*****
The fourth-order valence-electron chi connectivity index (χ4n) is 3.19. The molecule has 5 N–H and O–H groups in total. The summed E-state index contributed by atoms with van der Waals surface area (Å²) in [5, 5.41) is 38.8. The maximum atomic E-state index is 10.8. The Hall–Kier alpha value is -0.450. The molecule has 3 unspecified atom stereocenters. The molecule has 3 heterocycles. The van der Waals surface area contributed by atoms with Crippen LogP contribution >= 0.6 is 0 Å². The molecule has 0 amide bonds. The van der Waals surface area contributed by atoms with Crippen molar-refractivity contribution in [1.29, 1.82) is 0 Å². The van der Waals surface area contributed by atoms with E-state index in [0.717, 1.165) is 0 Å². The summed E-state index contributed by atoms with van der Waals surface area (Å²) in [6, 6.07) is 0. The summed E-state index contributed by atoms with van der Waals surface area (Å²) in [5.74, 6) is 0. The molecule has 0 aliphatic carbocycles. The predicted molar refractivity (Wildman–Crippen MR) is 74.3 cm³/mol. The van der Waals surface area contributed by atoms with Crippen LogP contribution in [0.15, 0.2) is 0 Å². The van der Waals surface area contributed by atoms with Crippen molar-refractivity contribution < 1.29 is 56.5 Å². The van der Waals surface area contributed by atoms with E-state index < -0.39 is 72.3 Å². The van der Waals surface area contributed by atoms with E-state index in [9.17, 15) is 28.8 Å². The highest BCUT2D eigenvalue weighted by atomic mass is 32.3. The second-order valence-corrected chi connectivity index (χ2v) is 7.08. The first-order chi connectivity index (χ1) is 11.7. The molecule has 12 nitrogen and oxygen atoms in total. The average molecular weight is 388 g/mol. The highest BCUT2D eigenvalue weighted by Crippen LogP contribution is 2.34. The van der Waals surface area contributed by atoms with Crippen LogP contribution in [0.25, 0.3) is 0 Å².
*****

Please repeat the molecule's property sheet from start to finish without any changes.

The fourth-order valence-electron chi connectivity index (χ4n) is 3.19. The molecule has 5 N–H and O–H groups in total. The summed E-state index contributed by atoms with van der Waals surface area (Å²) in [5, 5.41) is 38.8. The maximum atomic E-state index is 10.8. The Hall–Kier alpha value is -0.450. The molecule has 3 unspecified atom stereocenters. The molecule has 3 heterocycles. The van der Waals surface area contributed by atoms with Crippen LogP contribution >= 0.6 is 0 Å². The molecule has 0 amide bonds. The van der Waals surface area contributed by atoms with Crippen molar-refractivity contribution in [1.29, 1.82) is 0 Å². The van der Waals surface area contributed by atoms with E-state index in [0.717, 1.165) is 0 Å². The summed E-state index contributed by atoms with van der Waals surface area (Å²) in [6, 6.07) is 0. The summed E-state index contributed by atoms with van der Waals surface area (Å²) in [5.74, 6) is 0. The molecule has 0 aliphatic carbocycles. The predicted molar refractivity (Wildman–Crippen MR) is 74.3 cm³/mol. The van der Waals surface area contributed by atoms with Crippen LogP contribution in [0.15, 0.2) is 0 Å². The van der Waals surface area contributed by atoms with Crippen molar-refractivity contribution < 1.29 is 56.5 Å². The van der Waals surface area contributed by atoms with E-state index < -0.39 is 72.3 Å². The van der Waals surface area contributed by atoms with E-state index in [9.17, 15) is 28.8 Å². The highest BCUT2D eigenvalue weighted by atomic mass is 32.3. The second-order valence-corrected chi connectivity index (χ2v) is 7.08. The first-order chi connectivity index (χ1) is 11.7. The molecule has 12 nitrogen and oxygen atoms in total. The average molecular weight is 388 g/mol. The highest BCUT2D eigenvalue weighted by Crippen LogP contribution is 2.34. The van der Waals surface area contributed by atoms with Crippen LogP contribution in [0.25, 0.3) is 0 Å².